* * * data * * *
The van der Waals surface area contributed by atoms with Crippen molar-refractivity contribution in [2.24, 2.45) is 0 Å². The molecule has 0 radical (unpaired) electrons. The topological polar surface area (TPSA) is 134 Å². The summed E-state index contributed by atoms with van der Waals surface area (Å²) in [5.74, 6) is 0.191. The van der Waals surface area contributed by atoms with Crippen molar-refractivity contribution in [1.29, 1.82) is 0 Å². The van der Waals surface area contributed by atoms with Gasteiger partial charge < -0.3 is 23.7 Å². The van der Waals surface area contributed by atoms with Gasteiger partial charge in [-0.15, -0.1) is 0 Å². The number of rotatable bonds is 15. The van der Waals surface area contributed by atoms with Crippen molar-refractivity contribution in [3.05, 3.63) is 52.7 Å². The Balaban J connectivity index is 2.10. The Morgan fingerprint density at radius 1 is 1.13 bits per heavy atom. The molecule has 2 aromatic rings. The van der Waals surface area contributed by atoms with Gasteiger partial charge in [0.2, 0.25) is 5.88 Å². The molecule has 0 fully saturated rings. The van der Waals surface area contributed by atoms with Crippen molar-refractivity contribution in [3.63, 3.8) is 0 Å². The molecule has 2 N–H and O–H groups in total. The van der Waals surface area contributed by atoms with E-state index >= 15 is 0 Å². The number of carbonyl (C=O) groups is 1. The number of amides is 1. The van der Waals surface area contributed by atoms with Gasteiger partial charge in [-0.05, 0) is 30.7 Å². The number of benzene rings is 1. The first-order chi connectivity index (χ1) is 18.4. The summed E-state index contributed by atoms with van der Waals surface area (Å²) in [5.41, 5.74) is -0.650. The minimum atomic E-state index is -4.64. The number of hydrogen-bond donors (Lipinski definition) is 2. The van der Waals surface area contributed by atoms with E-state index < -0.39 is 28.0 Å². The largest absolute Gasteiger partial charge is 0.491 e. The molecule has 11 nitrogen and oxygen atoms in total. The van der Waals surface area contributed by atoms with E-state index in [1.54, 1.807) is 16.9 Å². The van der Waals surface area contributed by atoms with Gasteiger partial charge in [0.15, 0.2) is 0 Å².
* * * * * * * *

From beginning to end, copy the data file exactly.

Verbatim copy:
The van der Waals surface area contributed by atoms with Crippen molar-refractivity contribution in [2.24, 2.45) is 0 Å². The molecule has 0 radical (unpaired) electrons. The topological polar surface area (TPSA) is 134 Å². The summed E-state index contributed by atoms with van der Waals surface area (Å²) in [5.74, 6) is 0.191. The van der Waals surface area contributed by atoms with Crippen molar-refractivity contribution in [1.29, 1.82) is 0 Å². The van der Waals surface area contributed by atoms with Gasteiger partial charge < -0.3 is 23.7 Å². The van der Waals surface area contributed by atoms with Gasteiger partial charge in [-0.15, -0.1) is 0 Å². The number of rotatable bonds is 15. The van der Waals surface area contributed by atoms with Crippen molar-refractivity contribution in [3.05, 3.63) is 52.7 Å². The Balaban J connectivity index is 2.10. The Morgan fingerprint density at radius 1 is 1.13 bits per heavy atom. The molecule has 2 aromatic rings. The van der Waals surface area contributed by atoms with Gasteiger partial charge in [0.2, 0.25) is 5.88 Å². The molecule has 0 fully saturated rings. The van der Waals surface area contributed by atoms with Crippen molar-refractivity contribution in [3.63, 3.8) is 0 Å². The molecule has 2 N–H and O–H groups in total. The van der Waals surface area contributed by atoms with E-state index >= 15 is 0 Å². The number of carbonyl (C=O) groups is 1. The number of amides is 1. The van der Waals surface area contributed by atoms with Gasteiger partial charge in [-0.05, 0) is 30.7 Å². The number of benzene rings is 1. The first-order chi connectivity index (χ1) is 18.4. The summed E-state index contributed by atoms with van der Waals surface area (Å²) in [5.41, 5.74) is -0.650. The minimum atomic E-state index is -4.64. The number of hydrogen-bond donors (Lipinski definition) is 2. The van der Waals surface area contributed by atoms with E-state index < -0.39 is 28.0 Å². The largest absolute Gasteiger partial charge is 0.491 e. The molecule has 11 nitrogen and oxygen atoms in total. The van der Waals surface area contributed by atoms with E-state index in [1.54, 1.807) is 16.9 Å². The van der Waals surface area contributed by atoms with Gasteiger partial charge in [0.15, 0.2) is 0 Å².